When 21-year-old college students Nate Matherson and Matt Lenhard started their first business for tutors, they didn’t really know that they would soon embark on a journey to help solve the $1.2 trillion student loan problem in the U.S.
Launched out of their University of Delaware dorm room, their first business was designed to help college tutors. The two even made it into an accelerator program in Cedar Rapids, Iowa, to work on the idea (if that doesn’t show the depth of their commitment, nothing will).
Cedar Rapids isn’t known for its bustling startup scene, but thanks to the Iowa Startup Accelerator and Built By Iowa, the two collegians were able to realize a few things.
One. Their first idea was a bust. Two. They were sitting on a potential goldmine in trying to solve one of their own problems.
Co-founder Matherson was saddled with roughly $50,000 in student loan debt. He had initially financed it with a few types of loans, but was now looking to refinance. It was then that he and his co-founder Lenhard hit on a potential business that was right under their noses.
The refinancing process for student loans is just too damn hard.
Normally, anyone looking to refinance their student loans has to fill out a fairly lengthy application each time they want to receive a loan. Their idea was — quite simply — to get rid of that hassle.
LendEDU is the fruit of their year-long sojourn in the entrepreneurial wild. A marketplace for student loan refinancing, the company’s service is simple. One application gets you visibility into all of the many different options for student loan refinancing.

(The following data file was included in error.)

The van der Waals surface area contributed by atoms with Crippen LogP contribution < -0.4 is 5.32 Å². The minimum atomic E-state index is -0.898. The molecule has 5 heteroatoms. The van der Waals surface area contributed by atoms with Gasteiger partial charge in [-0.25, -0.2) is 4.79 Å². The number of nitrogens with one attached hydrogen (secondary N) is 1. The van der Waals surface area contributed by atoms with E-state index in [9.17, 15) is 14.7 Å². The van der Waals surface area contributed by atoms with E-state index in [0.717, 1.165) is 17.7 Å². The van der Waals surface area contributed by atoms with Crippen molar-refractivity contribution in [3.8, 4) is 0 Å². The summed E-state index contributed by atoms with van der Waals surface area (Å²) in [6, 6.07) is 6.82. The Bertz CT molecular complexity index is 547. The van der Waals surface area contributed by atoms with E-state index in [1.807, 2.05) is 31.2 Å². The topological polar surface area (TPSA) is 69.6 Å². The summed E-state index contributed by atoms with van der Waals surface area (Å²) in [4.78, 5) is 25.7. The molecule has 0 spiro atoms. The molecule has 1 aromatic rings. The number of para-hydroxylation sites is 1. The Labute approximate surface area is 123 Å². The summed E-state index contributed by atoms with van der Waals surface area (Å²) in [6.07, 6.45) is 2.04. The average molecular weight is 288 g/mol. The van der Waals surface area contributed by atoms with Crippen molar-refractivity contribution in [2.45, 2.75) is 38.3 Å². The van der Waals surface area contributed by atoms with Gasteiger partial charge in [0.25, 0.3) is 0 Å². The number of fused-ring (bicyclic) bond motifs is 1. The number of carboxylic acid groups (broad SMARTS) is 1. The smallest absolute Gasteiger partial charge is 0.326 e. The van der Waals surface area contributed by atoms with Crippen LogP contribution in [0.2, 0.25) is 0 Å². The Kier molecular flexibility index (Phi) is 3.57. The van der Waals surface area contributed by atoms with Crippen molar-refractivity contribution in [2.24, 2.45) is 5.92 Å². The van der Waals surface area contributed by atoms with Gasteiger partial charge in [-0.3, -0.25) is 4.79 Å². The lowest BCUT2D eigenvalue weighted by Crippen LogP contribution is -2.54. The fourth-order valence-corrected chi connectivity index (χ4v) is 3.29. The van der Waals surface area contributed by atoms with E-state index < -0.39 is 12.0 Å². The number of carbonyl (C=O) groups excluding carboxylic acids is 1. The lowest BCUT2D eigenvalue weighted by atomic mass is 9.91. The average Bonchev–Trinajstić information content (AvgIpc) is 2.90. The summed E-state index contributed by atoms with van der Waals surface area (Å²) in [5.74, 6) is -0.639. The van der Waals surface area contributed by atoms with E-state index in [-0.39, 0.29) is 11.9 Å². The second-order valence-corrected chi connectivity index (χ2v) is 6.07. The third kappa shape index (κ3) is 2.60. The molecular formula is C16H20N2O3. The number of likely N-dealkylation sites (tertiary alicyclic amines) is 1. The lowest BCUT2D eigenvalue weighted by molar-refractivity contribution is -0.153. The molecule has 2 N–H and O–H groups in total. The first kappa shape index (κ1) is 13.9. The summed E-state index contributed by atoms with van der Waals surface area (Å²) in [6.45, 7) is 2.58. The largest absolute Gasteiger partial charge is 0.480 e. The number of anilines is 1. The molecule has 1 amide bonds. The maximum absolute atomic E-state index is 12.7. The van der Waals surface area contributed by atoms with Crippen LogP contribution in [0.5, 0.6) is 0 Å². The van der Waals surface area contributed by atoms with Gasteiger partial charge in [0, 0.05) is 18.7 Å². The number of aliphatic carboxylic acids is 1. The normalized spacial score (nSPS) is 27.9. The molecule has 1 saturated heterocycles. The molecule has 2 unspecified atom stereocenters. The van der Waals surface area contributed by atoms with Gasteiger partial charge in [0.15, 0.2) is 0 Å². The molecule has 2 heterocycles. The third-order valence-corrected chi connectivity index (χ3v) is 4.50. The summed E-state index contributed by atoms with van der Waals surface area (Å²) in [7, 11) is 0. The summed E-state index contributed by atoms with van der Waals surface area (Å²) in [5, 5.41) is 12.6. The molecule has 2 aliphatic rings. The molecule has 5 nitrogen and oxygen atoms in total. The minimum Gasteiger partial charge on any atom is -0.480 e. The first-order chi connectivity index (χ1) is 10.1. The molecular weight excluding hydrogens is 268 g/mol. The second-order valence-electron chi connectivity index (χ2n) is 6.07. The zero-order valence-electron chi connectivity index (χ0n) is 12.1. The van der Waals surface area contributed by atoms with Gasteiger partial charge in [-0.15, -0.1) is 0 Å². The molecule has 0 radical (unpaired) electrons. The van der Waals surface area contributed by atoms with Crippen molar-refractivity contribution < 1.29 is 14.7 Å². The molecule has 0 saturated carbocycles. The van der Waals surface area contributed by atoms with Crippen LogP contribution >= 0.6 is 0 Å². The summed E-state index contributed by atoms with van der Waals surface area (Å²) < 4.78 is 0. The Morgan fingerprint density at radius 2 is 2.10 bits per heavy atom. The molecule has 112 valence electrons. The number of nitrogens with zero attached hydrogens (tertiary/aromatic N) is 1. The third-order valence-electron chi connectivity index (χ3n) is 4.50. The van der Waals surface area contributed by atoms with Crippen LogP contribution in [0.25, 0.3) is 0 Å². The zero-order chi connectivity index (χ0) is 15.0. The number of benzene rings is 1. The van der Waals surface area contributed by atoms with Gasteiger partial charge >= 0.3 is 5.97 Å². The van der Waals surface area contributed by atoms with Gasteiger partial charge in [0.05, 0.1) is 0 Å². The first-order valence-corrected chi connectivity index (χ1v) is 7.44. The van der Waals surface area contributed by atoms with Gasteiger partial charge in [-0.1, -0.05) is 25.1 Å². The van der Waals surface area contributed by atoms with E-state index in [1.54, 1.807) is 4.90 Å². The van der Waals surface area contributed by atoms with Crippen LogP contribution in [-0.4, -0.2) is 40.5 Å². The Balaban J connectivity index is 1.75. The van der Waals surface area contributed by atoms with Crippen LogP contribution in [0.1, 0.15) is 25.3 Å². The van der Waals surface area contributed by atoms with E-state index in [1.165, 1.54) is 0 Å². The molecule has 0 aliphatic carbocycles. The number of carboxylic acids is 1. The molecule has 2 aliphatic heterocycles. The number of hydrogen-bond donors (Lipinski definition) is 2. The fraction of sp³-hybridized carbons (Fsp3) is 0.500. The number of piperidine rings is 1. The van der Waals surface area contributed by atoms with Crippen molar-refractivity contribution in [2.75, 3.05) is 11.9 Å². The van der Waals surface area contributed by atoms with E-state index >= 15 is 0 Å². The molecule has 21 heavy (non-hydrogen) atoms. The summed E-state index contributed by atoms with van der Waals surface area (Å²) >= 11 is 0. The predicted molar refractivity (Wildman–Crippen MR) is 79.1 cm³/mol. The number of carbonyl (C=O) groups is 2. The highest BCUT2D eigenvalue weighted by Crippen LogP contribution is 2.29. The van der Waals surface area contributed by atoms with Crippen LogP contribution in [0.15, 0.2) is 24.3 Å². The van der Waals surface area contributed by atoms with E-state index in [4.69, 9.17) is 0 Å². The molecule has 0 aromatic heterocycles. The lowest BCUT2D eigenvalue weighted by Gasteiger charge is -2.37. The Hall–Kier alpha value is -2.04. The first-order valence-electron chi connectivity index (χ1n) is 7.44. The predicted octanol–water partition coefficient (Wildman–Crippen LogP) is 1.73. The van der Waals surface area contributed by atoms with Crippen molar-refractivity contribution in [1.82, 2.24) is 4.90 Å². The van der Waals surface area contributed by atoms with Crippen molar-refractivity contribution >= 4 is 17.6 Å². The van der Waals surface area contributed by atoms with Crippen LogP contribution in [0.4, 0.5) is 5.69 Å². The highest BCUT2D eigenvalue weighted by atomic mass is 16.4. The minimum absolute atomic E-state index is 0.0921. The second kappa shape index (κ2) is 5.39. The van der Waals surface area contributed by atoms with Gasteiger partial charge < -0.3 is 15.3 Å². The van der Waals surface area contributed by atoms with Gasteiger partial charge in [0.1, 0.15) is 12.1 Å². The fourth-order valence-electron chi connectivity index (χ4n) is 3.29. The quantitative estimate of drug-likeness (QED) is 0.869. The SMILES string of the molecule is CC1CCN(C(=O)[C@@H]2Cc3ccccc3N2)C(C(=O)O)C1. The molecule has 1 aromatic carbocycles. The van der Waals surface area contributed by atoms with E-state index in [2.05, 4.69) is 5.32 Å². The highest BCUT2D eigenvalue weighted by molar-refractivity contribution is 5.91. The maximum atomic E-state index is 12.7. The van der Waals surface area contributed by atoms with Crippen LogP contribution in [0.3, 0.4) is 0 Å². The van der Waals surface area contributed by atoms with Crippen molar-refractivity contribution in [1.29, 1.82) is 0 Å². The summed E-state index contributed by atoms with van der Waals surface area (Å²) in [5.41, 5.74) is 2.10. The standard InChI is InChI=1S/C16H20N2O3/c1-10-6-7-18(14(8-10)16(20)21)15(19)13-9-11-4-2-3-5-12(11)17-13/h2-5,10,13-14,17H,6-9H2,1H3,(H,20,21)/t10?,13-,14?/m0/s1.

The company calls it the Kayak of student lending. Average users at LendEDU save roughly $12,000 by refinancing their student loan debt (that’s a lot of beer, pizza, and ramen, y’all).
It also works with some of the biggest new student loan refinancing companies.
Right now, the student loan business is a big one. Seven out of 10 college grads matriculate with at least $29,000 in debt, and the $1.2 trillion overhang I mentioned earlier is a huge weight on the economy (and on the youngest members of the would-be-employed on who have to carry the weight of that debt).
What’s even more appealing about the service, the company says, is that it doesn’t hurt the credit of wannabe borrowers. The service is free for users and relies on what Matherson calls a “soft” credit inquiry, which doesn’t hurt an applicant’s credit rating.
Currently in the most recent batch of Y Combinator, the company has racked up some impressive numbers. They had 70,000 unique visitors to their website in January alone and have big plans for the coming year.
Matherson says that eventually the company will launch its own student loan marketplace (coming in April) and is working on credit cards that should roll out in the April timeframe, as well.
The idea makes a lot of sense. If a company already has the attention of a new set of borrowers right when they’re leaving school and entering the job market, it has a lot of insight into those borrowers’ credit history, payment habits, and everything else. Leveraging that to be a lender to this new generation is an easy route to customer acquisition.